Sound-explorer, electronic pioneer and holdout. Hans-Joachim Roedelius is one of the unsung heros of pioneering experimental electronic music, who steadfastly explored a new medium of music without the notion of fame or fortune driving him. Despite his association with Brian Eno, the 77 year old Roedelius lives frugally in Baden near Vienna, and has from here, hosted and organized his musical festival More Ohr Less for many years.
It isn’t necessary to delve far into the past to discover that Roedslius’ work has been far less received and noted in his own corner of the world than in the international community at large. The German Wikipedia entry is hardly sufficient to the true status and importance of Roedelius’ stature and importance within musical history as one would expect to see. Whether as solo performer or with accompaniment, Roedelius is content to let the music speak for itself, even though as a juvenile musical talent he tended towards a more extroverted attitude. His earliest compositional credit can be found in the years 1938-1941, when he worked with then famed Brigitte Horney in two American film productions. Only since 2004 has the Berlin-born Roedelius become somewhat of a known figure within the electronic music scene, which has been spurred since his founding and hosting of the musical festival, More Ohr Less and a music symposium in the beautiful Lunz am See. These events have become, year after year, a cultural fulcrum within the summer festival season.
Creation out of Chaos
At the end of the 1960s in both Berlin and Düsseldorf, a culture of creative and important musical output was formed, which gave rise to the first exports of German international Pop music. Notably was Kraftwerk, who recorded their first record with both traditional and a smattering of electronic instruments. At the same time, artists such as Roedelius, Dieter Mobius, Conrad Schnitzler (Tangerine Dream) formed a new collective under the name, Kluster, in which they forged new musical experiments starting in 1971, without Schnitzler, under the new spelling Cluster. Roedelius recollects his time with Kluster, “At the beginning it was total chaos, actionismus, musical-actions. We made music from pure feeling, with no intellectual premeditation; we didn’t want to become famous. We didn’t want to be the inventors of a new musical language.” Dieter Mobius continues, “We couldn’t even play the organ correctly, we were all directed to making this kind of music, and it was clear from the very beginning how it would proceed.”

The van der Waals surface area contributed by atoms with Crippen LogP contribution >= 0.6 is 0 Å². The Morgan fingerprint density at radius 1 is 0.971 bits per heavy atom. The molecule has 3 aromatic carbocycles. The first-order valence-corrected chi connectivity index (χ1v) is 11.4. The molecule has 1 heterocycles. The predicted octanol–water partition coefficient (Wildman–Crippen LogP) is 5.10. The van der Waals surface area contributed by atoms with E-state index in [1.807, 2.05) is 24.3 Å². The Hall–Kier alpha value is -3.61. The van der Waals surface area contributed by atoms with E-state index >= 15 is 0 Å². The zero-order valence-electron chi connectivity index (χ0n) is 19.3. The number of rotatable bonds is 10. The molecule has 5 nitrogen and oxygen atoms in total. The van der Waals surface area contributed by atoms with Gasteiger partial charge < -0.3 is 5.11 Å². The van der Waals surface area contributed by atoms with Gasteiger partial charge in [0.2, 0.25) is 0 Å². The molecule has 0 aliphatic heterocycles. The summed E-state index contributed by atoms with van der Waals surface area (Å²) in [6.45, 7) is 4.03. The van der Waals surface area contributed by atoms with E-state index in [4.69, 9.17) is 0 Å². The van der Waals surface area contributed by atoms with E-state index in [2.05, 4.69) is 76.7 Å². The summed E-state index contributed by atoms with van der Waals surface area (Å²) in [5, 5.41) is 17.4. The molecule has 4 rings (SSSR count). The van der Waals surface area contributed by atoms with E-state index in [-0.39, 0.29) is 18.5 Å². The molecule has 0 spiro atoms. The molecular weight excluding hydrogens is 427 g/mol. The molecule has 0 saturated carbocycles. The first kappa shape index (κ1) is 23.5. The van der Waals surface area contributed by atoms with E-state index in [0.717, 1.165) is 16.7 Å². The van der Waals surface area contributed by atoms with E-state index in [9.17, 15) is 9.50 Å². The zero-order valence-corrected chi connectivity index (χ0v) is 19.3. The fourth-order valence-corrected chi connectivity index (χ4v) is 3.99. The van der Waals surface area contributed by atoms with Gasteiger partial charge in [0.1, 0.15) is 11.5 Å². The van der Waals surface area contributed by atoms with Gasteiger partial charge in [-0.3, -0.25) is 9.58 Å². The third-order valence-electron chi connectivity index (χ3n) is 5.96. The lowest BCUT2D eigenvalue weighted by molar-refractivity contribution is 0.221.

A Record That Set The World On Fire
Within their time together Cluster recorded and pioneered many of the sounds which would later dominate and become staples of the electronic music aesthetic. Similarly, with projects such as Harmonia (with Neu! Founder and ex-Kraftwerk member Michael Rother) and partner projects with Brian Eno such as Cluster & Eno, Eno-Mobius-Roedelius, and Harmonia 76’ the members sought to push the limits and breadth of electronic music, and which by the mid-1970s brought Cluster to be called “The World’s most Important Rock Band”. The first Cluster album is listed on the British Wire magazine’s list of “100 Records That Set the World on Fire (While Nobody was Listening)”
The creative axsis of Mobeius-Roedelius exsists until today, and finds expression in a variety of projects, until two years ago still as Cluster. Since the middle of the 1990s and early 2000s the output of Roedelius’ solo-output has increased notably. Since the reissue of the early Harmonium and Cluster records on Herbert Grönemeyers Grönland label, the pioneering work of these early electronic artists has regained attention and renewed interest in the frontier of early German electronica.
Photo Hans Joachim Roedelius: Nadine Blanchard